There’s a calm look of serenity that passes across local amateur aviation enthusiast and firefighter Mark Reed’s face when he discusses flying. Reed has built two experimental planes, is currently working on a two seater and says he has one more grand project left in him. 

“I do enjoy flying. It is a lot of fun. On a good calm, late afternoon, when there’s no wind, you get up and you can see the world. It’s a very relaxing thing to do – sheds a lot of stress,” he said.   And the veteran Manchester Fire Department chief likes to build things. When it’s an airplane you’re building, it has to be right. That’s where good plans come in. Reed’s plans for his first aircraft, wood-framed ultralight, came from local aviation engineer, the late Wayne Ison (who was inducted in the Experimental Aircraft Association Hall of Fame in 2000).

Reed said he was in high school when Ison designed the airplane, but it wasn’t until later in life, and Ison had developed several different models, that he came to design Reed’s current airplane the Airbike.

The Airbike with an open canopy and a straddle seat is as much a flying motorcycle as an airplane. It has a steel frame and upgraded the motor for more power. Reed balanced the new motor with gym leg weights. 

“It was really a contrast to what he’d been doing. He used the same airfoil and wings, just moved it to the top,” Reed said.

These planes come in kit form. Reed’s first plane was a wood frame TEAM Aircraft Mini-Max. He bought the plans from Ison in 2000 after settling into a new workshop.  

“I studied the plans for a week or two and started, as we call it,  making sawdust. Two years later I had a flying aircraft,” Reed said.

Reed flew the little plane for about two years from the open area around his Ragsdale community home.

Later on, after Reed had eventually sold the Minimax, a man from Meridian, Miss.  called about commissioning him to build an Airbike kit. A man had purchased a kit years ago and was looking for someone to help with the fabrication.

Reed agreed and over the years, the two became friends. At some point the Meridian man decided he was too old to fly the Airbike, so he gave it to Reed.

“I tinkered with it and tried to fly it and it was underpowered. It sat … for about eight years, and then I got on it hot and heavy. Now it flies really great,” Reed said.

It’s a little unnerving to fly Reed admitted. The transition from a sit-in cockpit to the open experience  flying the AIrbike was an adjustment.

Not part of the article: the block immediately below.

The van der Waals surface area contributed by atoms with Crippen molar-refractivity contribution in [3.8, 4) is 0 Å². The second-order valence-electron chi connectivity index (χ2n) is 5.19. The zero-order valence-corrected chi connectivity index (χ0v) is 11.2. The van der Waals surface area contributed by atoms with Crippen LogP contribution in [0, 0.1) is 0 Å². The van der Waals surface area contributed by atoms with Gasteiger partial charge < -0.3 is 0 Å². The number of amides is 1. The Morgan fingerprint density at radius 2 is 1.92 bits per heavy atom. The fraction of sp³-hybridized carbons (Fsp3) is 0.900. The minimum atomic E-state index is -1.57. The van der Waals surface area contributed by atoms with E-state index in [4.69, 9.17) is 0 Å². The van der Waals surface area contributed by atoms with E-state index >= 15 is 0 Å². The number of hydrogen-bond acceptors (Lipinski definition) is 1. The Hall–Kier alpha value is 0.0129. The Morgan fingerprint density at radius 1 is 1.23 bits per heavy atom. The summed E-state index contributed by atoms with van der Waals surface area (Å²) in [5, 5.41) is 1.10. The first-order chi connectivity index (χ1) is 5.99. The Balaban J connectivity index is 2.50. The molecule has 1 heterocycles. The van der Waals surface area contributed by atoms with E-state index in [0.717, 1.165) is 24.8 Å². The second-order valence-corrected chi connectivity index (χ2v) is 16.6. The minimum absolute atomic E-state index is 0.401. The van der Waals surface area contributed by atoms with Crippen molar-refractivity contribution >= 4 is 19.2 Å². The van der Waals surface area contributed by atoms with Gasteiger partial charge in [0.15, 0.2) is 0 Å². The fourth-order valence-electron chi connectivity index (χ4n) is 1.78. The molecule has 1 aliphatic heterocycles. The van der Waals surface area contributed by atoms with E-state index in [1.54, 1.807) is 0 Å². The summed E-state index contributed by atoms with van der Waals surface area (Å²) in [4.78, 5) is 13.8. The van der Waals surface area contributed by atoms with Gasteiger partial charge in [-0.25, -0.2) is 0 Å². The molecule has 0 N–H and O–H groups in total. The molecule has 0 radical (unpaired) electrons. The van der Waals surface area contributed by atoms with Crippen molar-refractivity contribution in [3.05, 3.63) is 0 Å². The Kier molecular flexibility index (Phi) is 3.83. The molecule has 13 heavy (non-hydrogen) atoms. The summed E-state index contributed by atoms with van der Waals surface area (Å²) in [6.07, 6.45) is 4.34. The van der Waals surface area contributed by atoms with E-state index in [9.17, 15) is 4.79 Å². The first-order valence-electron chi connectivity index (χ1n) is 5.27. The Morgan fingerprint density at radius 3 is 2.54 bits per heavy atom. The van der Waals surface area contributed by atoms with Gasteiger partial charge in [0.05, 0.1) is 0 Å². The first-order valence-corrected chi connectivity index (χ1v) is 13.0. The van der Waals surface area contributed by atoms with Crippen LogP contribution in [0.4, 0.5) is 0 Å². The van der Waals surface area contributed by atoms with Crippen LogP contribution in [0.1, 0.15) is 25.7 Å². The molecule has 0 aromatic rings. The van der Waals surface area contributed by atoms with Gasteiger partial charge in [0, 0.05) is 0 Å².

“Your legs are on the outside of the fuselage. You’re strapped in with a four-point harness, but it gets a little gusty sometimes,” Reed said.

“It’s a well-designed plane that’s fun to build. I enjoy building as much as I love flying,” he said.

Reed’s current project, a Quad City Challenger is on the verge of being finished. This is a two seater. By adding the second seat, the complexity has grown exponentially. The Challenger will have a 65 horsepower aviation engine, an emergency parachute, and an FAA N number.

Getting the N number (the aircraft identification number painted on the tail of aircraft) is possibly the most involved aspect of the project. It requires Reed to get the plane registered, each step of construction must be detailed down to the hours in the shop, the paperwork impeccable, and inspections and flight testing, all for an official airworthiness certificate.

“There’s a lot to it. You have to have a builder’s log where you write down everything you do each day,” Reed said. “A lot of paperwork.”  

An FAA representative will eventually inspect the airplane and checkoff the paperwork. A provisional certification can then be issued for the test flights, 40 hours from Tullahoma Airport, all limited to 25 nautical miles from the test airport. A second inspection will finalize the process and an Airworthy Certificate can be issued. Reed, as the builder can then be issued a repairman certificate for annual condition inspections.  

Reed has been working toward his pilot’s license that he will need to fly the two-seater. The first two planes were ultralights and with limited weight and fuel capacity, were below the FFA’s requirement for a licensed pilot.

Reed noted that his journey in aviation was constantly being aided by older pilots and builders who have since passed away. He is proud to carry on the tradition of building and flying these very small aircraft.  Now, it seems, however, that a younger generation is less interested in amateur aviation. He hopes to pass along his love of flying. 

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